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evolution of gas, or absorption of aqueous vapor in the mine, we have in the ventilator drift,

100000 X

31.25" x (60° +461)
30.30" x (37° +461)

=107900 cubic feet.

In order to find the amount of work which is expended in producing ventilation, and what amount is lost in overcoming friction, it is necessary to use an indicator, the diagram of which will give us the effective horse-power, which differs from the nominal or theoretical horse-power.

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Problem. Find the per cent of power used by a fan with the following data:

Area of piston 484 inches; stroke 2 feet; speed 60 revolutions, or 240 feet of piston per minute; indicated effective pressure on piston 20.89 pounds per square inch; then,

484 x 240 × 20.89

= 73.54 horse-power engine.

The air in fan-drift measures 106,680 cubic feet per minute. Water-gauge in fan-drift measures 2.8". Then

106680 x 2.80 × 5.2


= 47.06 horse-power in the air.

Therefore the per cent of power utilized will be

73.54:47.06 :: 100: 64 per cent. Ans.





39. It is supposed that Torricelli derived from Galileo the definite conception of atmospheric pressure. Pascal, however, was first to state that the mercurial column decreased in length as we ascend. This experiment was for the first time performed at Clermont, on the top of the Puy de Dôme, Sept. 19, 1648. The barometer in its simplest form consists of a tube, about thirty-four inches long, closed at the top. This tube is filled with mercury, then inverted in a vessel containing mercury. The atmospheric pressure on the vessel of mercury will force the mercury up the tube, or let it sink, according as that pressure is greater or less. These risings and fallings are measured by means of a scale. As mercury expands by heating, it follows that a column of warm mercury exerts less pressure than a column of the same height at a lower temperature. It is usual, on this account, to reduce the actual height of the column to the height of a column of mercury at the temperature of freezing water, which would exert the same pressure.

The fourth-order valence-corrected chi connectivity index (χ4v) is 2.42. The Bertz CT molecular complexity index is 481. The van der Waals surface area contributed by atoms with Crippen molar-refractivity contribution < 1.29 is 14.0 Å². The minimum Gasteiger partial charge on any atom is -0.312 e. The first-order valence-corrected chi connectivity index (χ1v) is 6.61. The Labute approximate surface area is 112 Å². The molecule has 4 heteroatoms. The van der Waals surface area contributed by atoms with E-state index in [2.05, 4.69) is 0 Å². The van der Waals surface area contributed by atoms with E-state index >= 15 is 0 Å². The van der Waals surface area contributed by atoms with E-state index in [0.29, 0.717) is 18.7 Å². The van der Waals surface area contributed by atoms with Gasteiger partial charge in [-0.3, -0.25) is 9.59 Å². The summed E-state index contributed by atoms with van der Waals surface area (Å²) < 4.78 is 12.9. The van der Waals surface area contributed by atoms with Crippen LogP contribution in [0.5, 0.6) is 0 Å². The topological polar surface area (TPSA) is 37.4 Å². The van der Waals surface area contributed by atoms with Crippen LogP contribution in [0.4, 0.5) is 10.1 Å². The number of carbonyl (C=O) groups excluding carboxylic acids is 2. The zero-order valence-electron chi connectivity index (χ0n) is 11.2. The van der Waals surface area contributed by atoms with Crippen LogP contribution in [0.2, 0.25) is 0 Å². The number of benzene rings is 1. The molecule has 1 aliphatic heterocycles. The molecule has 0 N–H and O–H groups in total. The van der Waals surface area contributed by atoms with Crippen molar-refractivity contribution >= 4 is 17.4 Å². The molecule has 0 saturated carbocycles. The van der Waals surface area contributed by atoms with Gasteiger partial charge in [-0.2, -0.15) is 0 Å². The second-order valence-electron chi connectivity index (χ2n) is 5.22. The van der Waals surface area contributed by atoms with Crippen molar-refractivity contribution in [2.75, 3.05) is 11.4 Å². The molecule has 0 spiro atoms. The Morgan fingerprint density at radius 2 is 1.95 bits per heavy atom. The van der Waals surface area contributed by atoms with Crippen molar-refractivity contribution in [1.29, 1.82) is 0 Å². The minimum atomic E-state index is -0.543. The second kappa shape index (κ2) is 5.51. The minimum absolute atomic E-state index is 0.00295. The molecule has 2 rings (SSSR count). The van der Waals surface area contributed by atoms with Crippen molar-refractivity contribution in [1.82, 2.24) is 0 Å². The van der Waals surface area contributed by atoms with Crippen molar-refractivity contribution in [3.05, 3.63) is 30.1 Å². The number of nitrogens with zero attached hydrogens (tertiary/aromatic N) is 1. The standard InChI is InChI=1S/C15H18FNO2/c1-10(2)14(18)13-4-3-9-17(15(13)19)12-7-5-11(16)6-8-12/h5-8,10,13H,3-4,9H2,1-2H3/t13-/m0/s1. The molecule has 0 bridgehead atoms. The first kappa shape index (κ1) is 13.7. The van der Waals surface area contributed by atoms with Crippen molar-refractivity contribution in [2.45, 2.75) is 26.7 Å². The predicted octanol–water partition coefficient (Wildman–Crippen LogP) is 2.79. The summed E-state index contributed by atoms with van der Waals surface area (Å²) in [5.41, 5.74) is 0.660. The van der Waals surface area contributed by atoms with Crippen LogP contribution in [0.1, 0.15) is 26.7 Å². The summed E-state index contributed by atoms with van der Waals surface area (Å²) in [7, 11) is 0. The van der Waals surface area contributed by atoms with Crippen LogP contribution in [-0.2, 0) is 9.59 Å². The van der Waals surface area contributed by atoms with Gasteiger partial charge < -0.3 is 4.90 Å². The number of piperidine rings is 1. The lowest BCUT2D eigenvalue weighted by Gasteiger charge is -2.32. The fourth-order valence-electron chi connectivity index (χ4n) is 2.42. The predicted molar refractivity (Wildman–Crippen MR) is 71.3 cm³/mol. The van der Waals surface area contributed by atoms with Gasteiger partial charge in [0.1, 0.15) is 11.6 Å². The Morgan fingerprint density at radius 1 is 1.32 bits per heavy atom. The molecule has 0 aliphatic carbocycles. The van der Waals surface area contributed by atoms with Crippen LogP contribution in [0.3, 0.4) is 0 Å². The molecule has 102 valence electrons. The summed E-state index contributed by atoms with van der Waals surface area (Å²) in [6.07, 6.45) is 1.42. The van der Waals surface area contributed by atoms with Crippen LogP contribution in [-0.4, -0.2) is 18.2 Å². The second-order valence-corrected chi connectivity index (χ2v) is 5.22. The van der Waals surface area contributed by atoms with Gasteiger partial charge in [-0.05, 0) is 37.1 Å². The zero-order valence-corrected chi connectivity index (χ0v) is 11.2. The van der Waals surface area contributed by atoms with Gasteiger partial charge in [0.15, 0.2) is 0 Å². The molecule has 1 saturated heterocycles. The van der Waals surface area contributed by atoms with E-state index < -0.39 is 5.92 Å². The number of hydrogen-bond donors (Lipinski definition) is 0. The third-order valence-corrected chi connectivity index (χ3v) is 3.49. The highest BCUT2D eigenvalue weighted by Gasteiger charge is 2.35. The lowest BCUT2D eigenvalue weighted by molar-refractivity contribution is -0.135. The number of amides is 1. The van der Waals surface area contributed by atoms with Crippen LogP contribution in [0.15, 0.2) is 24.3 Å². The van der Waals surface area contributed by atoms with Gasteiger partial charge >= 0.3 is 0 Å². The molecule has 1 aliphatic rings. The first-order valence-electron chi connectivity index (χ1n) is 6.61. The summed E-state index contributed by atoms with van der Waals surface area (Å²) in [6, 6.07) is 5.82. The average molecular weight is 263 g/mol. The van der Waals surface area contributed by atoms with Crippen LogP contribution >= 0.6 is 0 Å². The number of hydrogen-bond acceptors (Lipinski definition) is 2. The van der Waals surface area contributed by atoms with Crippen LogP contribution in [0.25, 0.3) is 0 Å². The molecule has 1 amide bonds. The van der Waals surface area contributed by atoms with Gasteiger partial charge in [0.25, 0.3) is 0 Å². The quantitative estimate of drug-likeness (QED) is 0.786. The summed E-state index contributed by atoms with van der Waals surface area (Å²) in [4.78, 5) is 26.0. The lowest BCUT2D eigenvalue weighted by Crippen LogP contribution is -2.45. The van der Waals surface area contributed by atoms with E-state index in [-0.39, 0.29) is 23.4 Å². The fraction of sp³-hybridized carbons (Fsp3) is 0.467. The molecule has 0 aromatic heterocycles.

The formula for this correction is

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in which h height of mercury at t°, h, height of

mercury at freezing-point, mco-efficient of expansion of mercury per degree Fahrenheit = 9990 99900.0001001.

When very exact readings are required, corrections must be made for expansion of the scale by which the height of the mercurial column is measured, also for capillarity.

(a) The Aneroid Barometer is a thin metallic vessel partially exhausted of air, and sealed: consequently it will expand or diminish in size as the atmosphere is lighter or heavier. This change in size, M. Vidi made use of, and transmitted the movement to an index. The Aneroid Barometer is a very convenient instrument; as it is round, and of small compass. In the second geological survey of Pennsylvania it was used, to a great extent, for determining heights, and making contours, in the anthracite coal-regions. Good Aneroid Barometers are compensated for differences of tempera


(b) Atmospheric pressure will, according to the condition of the weather, vary from 28.5 to 31 inches of mercurial column. When the barometer rises, the thermometer usually falls, and vice versa. The discharge of gas becomes greater when the barometer falls, because the atmospheric pressure which before kept the gas pent up is lessened; and hence, wherever the pressure of gas is strong enough to overcome the lessened.




atmospheric pressure, it escapes. The barometer is useful, therefore, as it will give warning when an increased discharge of gas will take place; and hence precautions may be taken to overcome it by increasing the volume of air.

Sudden falling of the barometer is much more dangerous than a gradual fall; for in the first case more gas will be given off in less time than in the second. When the barometer is 27 inches, the pressure of the atmosphere per square foot is 1,908.23 pounds; at 28 inches, it is 1,978.90 pounds; at 29 inches, it is 2,049.58 pounds; at 30 inches, it is 2,120.25 pounds; at 31 inches, it is 2,190.93 pounds.

The following table will be found useful in order to ascertain the pressure per square foot, or fractional part of a foot, for a given height of the barometer.

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Problem. Require the amount, in cubic feet, of air and gas that may be expected to be given off for 1,000 cubic feet of open space in the goaves, or other waste places, by a falling of the barometer from 30.4 inches. to 28.75 inches.

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30.40: (30.40 - 28.75) :: 1000: 54.27

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